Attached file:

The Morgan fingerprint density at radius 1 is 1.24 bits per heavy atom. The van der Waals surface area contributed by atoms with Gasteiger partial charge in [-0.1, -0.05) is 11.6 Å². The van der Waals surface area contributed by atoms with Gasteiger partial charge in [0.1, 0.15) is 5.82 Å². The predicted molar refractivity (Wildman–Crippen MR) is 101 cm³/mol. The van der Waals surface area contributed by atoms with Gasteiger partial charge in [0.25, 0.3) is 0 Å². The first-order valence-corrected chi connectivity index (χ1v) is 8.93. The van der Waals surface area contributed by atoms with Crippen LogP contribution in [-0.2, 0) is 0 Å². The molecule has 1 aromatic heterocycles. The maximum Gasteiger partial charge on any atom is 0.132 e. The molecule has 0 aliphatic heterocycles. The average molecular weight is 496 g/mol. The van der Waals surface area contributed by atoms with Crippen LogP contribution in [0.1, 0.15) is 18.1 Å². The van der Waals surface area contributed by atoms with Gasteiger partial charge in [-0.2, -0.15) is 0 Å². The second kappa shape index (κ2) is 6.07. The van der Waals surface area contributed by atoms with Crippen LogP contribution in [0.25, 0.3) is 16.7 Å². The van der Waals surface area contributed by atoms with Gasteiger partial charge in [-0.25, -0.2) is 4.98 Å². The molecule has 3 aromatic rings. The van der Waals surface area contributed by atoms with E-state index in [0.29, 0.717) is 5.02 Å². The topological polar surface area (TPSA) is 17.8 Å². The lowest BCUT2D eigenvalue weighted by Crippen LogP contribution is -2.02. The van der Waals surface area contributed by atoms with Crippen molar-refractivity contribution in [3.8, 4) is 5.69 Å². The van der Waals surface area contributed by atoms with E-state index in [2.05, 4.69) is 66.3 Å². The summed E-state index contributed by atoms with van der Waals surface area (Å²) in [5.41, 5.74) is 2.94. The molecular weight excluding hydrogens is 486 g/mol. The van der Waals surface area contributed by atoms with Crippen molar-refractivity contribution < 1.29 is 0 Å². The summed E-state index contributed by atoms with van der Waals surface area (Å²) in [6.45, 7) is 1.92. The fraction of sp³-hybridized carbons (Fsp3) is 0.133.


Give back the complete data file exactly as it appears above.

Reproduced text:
The Morgan fingerprint density at radius 1 is 1.24 bits per heavy atom. The van der Waals surface area contributed by atoms with Gasteiger partial charge in [-0.1, -0.05) is 11.6 Å². The van der Waals surface area contributed by atoms with Gasteiger partial charge in [0.1, 0.15) is 5.82 Å². The predicted molar refractivity (Wildman–Crippen MR) is 101 cm³/mol. The van der Waals surface area contributed by atoms with Gasteiger partial charge in [0.25, 0.3) is 0 Å². The first-order valence-corrected chi connectivity index (χ1v) is 8.93. The van der Waals surface area contributed by atoms with Crippen LogP contribution in [-0.2, 0) is 0 Å². The molecule has 1 aromatic heterocycles. The maximum Gasteiger partial charge on any atom is 0.132 e. The molecule has 0 aliphatic heterocycles. The average molecular weight is 496 g/mol. The van der Waals surface area contributed by atoms with Crippen LogP contribution in [0.1, 0.15) is 18.1 Å². The van der Waals surface area contributed by atoms with Gasteiger partial charge in [-0.2, -0.15) is 0 Å². The second kappa shape index (κ2) is 6.07. The van der Waals surface area contributed by atoms with Crippen LogP contribution in [0.25, 0.3) is 16.7 Å². The van der Waals surface area contributed by atoms with Gasteiger partial charge in [-0.25, -0.2) is 4.98 Å². The molecule has 3 aromatic rings. The van der Waals surface area contributed by atoms with E-state index in [0.29, 0.717) is 5.02 Å². The topological polar surface area (TPSA) is 17.8 Å². The lowest BCUT2D eigenvalue weighted by Crippen LogP contribution is -2.02. The van der Waals surface area contributed by atoms with Crippen molar-refractivity contribution in [3.8, 4) is 5.69 Å². The van der Waals surface area contributed by atoms with E-state index in [2.05, 4.69) is 66.3 Å². The summed E-state index contributed by atoms with van der Waals surface area (Å²) in [5.41, 5.74) is 2.94. The molecular weight excluding hydrogens is 486 g/mol. The van der Waals surface area contributed by atoms with Crippen molar-refractivity contribution < 1.29 is 0 Å². The summed E-state index contributed by atoms with van der Waals surface area (Å²) in [6.45, 7) is 1.92. The fraction of sp³-hybridized carbons (Fsp3) is 0.133.